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Africa Climate Summit Ends With Nairobi Declaration Calling for Global Carbon Tax

Kenya's President William Ruto, flanked by African leaders, addresses the media after the close of the Africa Climate Summit (ACS) 2023 at the Kenyatta International Convention Centre (KICC) in Nairobi, Kenya, September 6, 2023. REUTERS/Monicah Mwangi

The Africa Climate Summit came to a close on Wednesday, September 6, 2023, with the Nairobi Declaration, which calls for new global taxes to fund climate change action, an increase in Africa’s renewable generation capacity to at least 300 GW by 2030, and a new financing architecture for Africa’s debt relief, including the development of a new Global Climate Finance Charter by 2025.

As leaders called for new global taxes to fund climate change action, a total of $23 billion in funding commitments were announced at the summit for various climate-focused development initiatives.

While calling to establish the Africa Climate Summit as a biennial event, leaders also committed to focusing economic development plans on green growth development including expansion of just energy transitions and renewable energy generation.
To foster renewable energy generation, they called for $600 billion to increase Africa’s renewable energy generation capacity from 56 GW in 2022 to at least 300 GW by 2030.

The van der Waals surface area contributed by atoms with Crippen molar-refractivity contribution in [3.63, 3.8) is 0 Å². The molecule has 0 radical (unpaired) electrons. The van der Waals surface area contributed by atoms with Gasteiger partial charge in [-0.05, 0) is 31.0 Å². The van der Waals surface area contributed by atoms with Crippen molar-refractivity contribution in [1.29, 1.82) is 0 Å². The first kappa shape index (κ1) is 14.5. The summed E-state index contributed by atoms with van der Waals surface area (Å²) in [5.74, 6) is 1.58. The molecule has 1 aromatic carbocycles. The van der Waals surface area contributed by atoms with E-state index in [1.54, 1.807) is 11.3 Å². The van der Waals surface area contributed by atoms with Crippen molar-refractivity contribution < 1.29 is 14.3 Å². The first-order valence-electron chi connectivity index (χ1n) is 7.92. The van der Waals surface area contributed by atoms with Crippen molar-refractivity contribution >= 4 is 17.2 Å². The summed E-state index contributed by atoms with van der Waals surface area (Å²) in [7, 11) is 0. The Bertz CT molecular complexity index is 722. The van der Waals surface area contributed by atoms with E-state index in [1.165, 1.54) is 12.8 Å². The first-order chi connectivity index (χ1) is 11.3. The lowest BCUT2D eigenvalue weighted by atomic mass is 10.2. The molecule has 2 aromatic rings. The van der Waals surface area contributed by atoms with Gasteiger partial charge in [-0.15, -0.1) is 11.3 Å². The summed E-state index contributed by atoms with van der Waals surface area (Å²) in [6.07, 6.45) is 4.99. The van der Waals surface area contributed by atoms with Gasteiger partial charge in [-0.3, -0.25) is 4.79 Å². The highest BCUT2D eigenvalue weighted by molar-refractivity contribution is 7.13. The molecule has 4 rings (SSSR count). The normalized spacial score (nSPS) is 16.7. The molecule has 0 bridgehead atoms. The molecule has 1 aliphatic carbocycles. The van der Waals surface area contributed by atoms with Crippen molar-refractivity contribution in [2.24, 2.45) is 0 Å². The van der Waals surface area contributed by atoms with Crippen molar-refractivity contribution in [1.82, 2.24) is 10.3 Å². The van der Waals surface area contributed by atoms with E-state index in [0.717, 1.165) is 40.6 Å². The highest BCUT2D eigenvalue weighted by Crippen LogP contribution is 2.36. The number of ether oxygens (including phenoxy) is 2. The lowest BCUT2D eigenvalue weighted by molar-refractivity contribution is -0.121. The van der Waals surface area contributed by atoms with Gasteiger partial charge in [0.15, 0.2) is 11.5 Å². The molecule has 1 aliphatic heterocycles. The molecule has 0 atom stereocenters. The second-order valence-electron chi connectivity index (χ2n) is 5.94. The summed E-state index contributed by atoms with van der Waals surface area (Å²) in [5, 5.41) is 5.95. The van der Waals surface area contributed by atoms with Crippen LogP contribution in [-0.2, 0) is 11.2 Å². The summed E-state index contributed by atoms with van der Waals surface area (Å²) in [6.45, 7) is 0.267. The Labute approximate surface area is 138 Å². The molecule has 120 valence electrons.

This was followed by a call to establish a new financing architecture for Africa’s debt relief, including the development of a new Global Climate Finance Charter by 2025.

There was likewise a call for collective work to phase down coal, and a ban on all fossil fuel subsidies, amid a call for ecosystem protection and restoration of Africa’s nature and biodiversity.

Leaders further clamoured enhancement of food security through sustainable agricultural practices and support to farmers and local communities.

They reiterated calls for the $100 billion climate finance target to be met and the loss and damage fund to be operationalized. However, there was no stance on how the fund should look or suggestion put forward on where the Secretariat should be hosted.

Despite minerals taking centre stage during summit discussions, there was no emphasis on the role of key minerals in the economic transformation of the continent in the Nairobi Declaration.

Nairobi Declaration Key Asks

Global carbon tax regime

To make finance affordable and accessible for a green growth ambition, world leaders were urged to back a proposal for a global carbon tax on fossil fuels, maritime transport, and aviation, which can be complemented with a global financial transaction tax (FTT).

The final declaration was heavy on demands for major polluters to commit more resources to help poorer nations. Implementing such measures at a global level would ensure large-scale financing for climate-related investments and insulate from tax raises caused by geopolitical and domestic political pressures. The idea of a global carbon tax regime has never gained much traction, although a number of countries impose it.

$600bn for Renewables

With 600 million people lacking access to energy and over 900 million others without clean forms of cooking, Africa’s energy gap is enormous.